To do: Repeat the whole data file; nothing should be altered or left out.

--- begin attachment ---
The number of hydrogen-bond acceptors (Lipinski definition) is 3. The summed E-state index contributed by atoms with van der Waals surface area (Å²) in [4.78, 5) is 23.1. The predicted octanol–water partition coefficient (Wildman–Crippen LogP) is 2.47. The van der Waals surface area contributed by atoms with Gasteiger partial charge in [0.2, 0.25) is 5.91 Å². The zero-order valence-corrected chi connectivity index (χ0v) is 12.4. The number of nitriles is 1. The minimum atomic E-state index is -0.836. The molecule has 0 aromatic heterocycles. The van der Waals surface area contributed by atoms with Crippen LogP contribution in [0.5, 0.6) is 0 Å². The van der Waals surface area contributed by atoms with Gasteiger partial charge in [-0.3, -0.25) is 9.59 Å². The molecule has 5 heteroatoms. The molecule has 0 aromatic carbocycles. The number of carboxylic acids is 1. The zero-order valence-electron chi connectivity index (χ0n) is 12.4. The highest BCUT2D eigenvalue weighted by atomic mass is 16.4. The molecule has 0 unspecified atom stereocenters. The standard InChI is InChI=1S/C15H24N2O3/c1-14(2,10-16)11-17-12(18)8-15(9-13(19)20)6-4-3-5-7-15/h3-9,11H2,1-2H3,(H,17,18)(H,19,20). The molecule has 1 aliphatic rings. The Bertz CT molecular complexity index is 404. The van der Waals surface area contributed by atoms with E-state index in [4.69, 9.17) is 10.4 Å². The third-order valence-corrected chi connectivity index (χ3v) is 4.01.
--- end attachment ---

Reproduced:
The number of hydrogen-bond acceptors (Lipinski definition) is 3. The summed E-state index contributed by atoms with van der Waals surface area (Å²) in [4.78, 5) is 23.1. The predicted octanol–water partition coefficient (Wildman–Crippen LogP) is 2.47. The van der Waals surface area contributed by atoms with Gasteiger partial charge in [0.2, 0.25) is 5.91 Å². The zero-order valence-corrected chi connectivity index (χ0v) is 12.4. The number of nitriles is 1. The minimum atomic E-state index is -0.836. The molecule has 0 aromatic heterocycles. The van der Waals surface area contributed by atoms with Crippen LogP contribution in [0.5, 0.6) is 0 Å². The van der Waals surface area contributed by atoms with Gasteiger partial charge in [-0.3, -0.25) is 9.59 Å². The molecule has 5 heteroatoms. The molecule has 0 aromatic carbocycles. The number of carboxylic acids is 1. The zero-order valence-electron chi connectivity index (χ0n) is 12.4. The highest BCUT2D eigenvalue weighted by atomic mass is 16.4. The molecule has 0 unspecified atom stereocenters. The standard InChI is InChI=1S/C15H24N2O3/c1-14(2,10-16)11-17-12(18)8-15(9-13(19)20)6-4-3-5-7-15/h3-9,11H2,1-2H3,(H,17,18)(H,19,20). The molecule has 1 aliphatic rings. The Bertz CT molecular complexity index is 404. The van der Waals surface area contributed by atoms with E-state index in [4.69, 9.17) is 10.4 Å². The third-order valence-corrected chi connectivity index (χ3v) is 4.01.